Businesses take Ironman in stride 

Over 15,000 expected in resort at tail end of busy summer for events

click to enlarge PHOTO BY DAVID MCCOLM - LONG HAUL Riders crest a hill outside of Penticton in Ironman Canada 2012. The bike leg for the event, taking place in Whistler and Pemberton on Aug. 25 is 180km.
  • Photo by David McColm
  • LONG HAUL Riders crest a hill outside of Penticton in Ironman Canada 2012. The bike leg for the event, taking place in Whistler and Pemberton on Aug. 25 is 180km.

Crankworx business at Evolution is brisk to say the least so preparing for Ironman isn't high on the agenda at the moment.

"(We're) trying to get Crankworx out of the way and then we'll think of Ironman," said store manager Trevor Flint, who is expecting Crankworx traffic to be at its peak this weekend.

He added, a little tongue in cheek: "They should space things out a bit more for us!"

Flint is speaking of the back-to-back events and festivals this summer, on top of regular summer traffic, boosted by nonstop sunshine, that has some businesses booming.

But lest Whistler forget: the biggest event of the summer season by far, the biggest event since the 2010 Olympic Games, is fast approaching.

More than 10,000 people including 2,600 athletes, 3,000 volunteers and thousands of supporting family and friends are expected for Ironman, which will take place on Sunday, Aug. 25.

It is expected to generate $15 million into the regional economy with each athlete typically spending $2,800 in the community.

Tourism Whistler announced this week that room nights for Ironman are pacing ahead of the same dates last year when there was no event.

"In a way it's kind of snuck up on us but it's going to be here in two weekends, and personally, I'm getting quite excited about it," laughed Mayor Nancy Wilhelm-Morden.

Whistler Chamber of Commerce board chair Sue Adams said she thinks business has been good this summer and businesses have been nose-to-the-grindstone.

There's an air of confidence among merchants about the Ironman, given that Whistler was able to pull off the world's biggest sporting event three years ago.

"We got through the Olympics and this is only one day," she said of the sentiment around town.

But, she added, there is a wealth of information on the Whistler Chamber website to get businesses ready and able to make the most of the opportunity.

The owners of Alpine Café, ten minutes north of the village, aren't letting the opportunity pass them by.

Martini Bart and Kevin Wood are planning a block party at their Alpine location on the highway where people can cheer on the Ironman participants who are expected to pass their highway-side café five times either on their bikes or during the run. They will have a BBQ, and Whistler FM will be broadcasting from their location. It's to celebrate not only Ironman but also their ten-year anniversary.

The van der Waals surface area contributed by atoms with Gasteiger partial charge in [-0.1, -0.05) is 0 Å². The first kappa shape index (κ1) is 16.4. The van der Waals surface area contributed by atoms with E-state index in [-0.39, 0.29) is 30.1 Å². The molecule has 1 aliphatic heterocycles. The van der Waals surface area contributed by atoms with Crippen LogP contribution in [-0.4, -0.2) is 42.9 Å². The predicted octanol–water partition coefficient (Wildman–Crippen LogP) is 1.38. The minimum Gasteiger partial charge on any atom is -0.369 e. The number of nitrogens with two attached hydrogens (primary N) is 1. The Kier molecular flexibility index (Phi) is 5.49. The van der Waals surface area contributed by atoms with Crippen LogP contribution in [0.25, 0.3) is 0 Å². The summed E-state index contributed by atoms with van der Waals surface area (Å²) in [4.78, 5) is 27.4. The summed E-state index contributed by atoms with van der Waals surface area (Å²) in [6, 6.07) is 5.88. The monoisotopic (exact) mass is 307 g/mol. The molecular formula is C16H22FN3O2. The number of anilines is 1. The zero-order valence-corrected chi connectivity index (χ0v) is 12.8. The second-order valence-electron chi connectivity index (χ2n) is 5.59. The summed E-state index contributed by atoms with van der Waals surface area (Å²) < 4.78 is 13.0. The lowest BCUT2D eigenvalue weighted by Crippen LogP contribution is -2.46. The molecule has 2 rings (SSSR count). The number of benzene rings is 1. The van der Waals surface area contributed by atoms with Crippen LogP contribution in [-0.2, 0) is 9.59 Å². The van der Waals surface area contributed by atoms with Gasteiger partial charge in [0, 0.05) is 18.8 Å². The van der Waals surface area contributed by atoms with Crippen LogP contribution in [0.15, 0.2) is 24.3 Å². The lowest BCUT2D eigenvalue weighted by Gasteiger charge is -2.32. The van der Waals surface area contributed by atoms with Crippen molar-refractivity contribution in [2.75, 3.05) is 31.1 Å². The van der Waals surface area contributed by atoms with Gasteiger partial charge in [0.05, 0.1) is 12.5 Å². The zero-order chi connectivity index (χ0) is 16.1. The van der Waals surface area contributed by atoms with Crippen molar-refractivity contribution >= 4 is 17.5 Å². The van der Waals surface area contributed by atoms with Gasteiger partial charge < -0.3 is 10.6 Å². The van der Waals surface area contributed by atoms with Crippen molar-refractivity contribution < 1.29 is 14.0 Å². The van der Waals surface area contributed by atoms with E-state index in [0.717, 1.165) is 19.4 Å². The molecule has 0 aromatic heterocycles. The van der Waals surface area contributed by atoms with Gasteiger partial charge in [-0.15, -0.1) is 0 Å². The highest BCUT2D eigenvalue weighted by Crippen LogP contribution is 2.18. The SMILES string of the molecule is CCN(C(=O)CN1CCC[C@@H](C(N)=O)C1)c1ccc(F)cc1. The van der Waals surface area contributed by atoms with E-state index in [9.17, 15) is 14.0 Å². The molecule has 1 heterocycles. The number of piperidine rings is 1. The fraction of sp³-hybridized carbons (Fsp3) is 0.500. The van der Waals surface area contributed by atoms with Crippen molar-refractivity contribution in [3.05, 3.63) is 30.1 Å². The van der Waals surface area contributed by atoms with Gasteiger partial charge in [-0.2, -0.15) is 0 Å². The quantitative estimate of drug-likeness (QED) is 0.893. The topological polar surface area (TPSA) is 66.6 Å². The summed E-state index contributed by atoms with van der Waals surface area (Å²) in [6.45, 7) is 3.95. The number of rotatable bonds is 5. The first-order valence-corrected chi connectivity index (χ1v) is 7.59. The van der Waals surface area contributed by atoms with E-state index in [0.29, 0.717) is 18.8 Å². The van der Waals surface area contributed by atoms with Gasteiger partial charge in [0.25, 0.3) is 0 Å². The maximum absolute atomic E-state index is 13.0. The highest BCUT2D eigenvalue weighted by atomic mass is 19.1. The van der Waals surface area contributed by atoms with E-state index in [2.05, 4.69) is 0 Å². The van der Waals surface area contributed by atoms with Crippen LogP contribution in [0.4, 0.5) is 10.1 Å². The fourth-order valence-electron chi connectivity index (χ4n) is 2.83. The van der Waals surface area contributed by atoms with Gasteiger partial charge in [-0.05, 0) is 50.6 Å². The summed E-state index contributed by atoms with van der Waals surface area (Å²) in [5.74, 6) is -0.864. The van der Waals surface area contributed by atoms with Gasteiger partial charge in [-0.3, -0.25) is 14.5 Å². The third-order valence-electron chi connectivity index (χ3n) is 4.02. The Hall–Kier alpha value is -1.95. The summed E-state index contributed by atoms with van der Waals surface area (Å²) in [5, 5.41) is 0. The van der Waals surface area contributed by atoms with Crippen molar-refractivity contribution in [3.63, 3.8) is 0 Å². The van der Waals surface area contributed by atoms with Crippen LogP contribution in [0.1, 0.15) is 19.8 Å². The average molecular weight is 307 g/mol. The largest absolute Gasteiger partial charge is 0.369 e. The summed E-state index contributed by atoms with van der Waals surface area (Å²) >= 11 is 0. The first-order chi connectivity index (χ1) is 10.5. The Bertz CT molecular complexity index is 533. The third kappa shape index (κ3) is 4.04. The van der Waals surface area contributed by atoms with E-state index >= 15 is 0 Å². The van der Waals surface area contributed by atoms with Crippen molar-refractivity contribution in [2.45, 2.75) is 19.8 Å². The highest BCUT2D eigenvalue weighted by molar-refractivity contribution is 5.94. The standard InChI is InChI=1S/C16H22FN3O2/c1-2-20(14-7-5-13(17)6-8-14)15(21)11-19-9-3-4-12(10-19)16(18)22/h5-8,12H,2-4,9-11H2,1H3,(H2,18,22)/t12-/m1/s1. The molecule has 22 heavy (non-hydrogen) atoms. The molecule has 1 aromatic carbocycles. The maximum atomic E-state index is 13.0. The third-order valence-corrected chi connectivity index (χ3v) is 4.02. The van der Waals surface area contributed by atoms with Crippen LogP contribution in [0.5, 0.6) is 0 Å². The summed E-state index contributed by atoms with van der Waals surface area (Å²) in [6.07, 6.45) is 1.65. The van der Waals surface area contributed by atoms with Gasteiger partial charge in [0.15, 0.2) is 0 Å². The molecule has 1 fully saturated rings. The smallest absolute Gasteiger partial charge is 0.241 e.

"I think we're in a unique situation," said Bart.

They decided to make the most of a unique situation — the roads to their café will be closed for good portions of the day so people will have to bike or walk (For more information on road closures go to "We just have to adjust," said Bart simply.

They will also be running the concession at Rainbow Park at the start of the race.

"I'm not really sure what I expect," admitted Wood. But they will be prepared to serve about 1,000 coffees, along with breakfast options.

Though Ironman is celebrating its 31st year, this is the first year in Whistler.

Scott Gadsby, general manager at Citta, said they have nothing special planned at this point. "I think we will focus on making sure everyone is fed and happy and use this year as a measuring stick for next year," said Gadsby.

"We will be focusing on doing our best to make everyone's weekend memorable."

As for what it's all going to mean to the bottom line of local businesses, Flint at Evolution for one is skeptical.

"All the ones that have been coming up training have all been super prepared and they know what they're doing... They don't turn up to a race without things.

"I don't know how much we're going to see retail-wise."

The Village Expo

As part of Whistler's deal to host Ironman, the municipality agreed to a business Expo at Whistler Olympic Plaza.

The Expo takes place from Aug. 22-26 from 9 a.m. to 5 p.m. It will include very specialized services and equipment for Ironman participants but local businesses were invited to take part too.

Scandinave Spa, the official massage partner of the event, will be at the Expo.

Sales and marketing manager Alissa Mulligan-Gavreau said Scandinave is a "perfect fit" for the event, a place where athletes can see real benefits from hydrotherapy at the spa.

"We feel it's a good way for us to be involved and offer and service," she said.

Village Stroll Business Showcase

The municipality is bending is oft-strict village signage rules and village business rules for the event, encouraging Whistler shops to take part in the Village Stroll Business Showcase from Aug. 22-26. The showcase is a way for businesses to promote their store through sidewalk sales.

The Whistler Chamber of Commerce is suggesting businesses pull out all the stops. Among the ideas are: post welcome signs in your windows, create an attractive display in front of your store, use balloons; offer two-for-one deals or deeply discounted sale items outside to entice people in, consider extending your hours, re-educate staff on customer service, create a fun atmosphere with upbeat music, anticipate the needs of Ironman guests.

More suggestions can be found at



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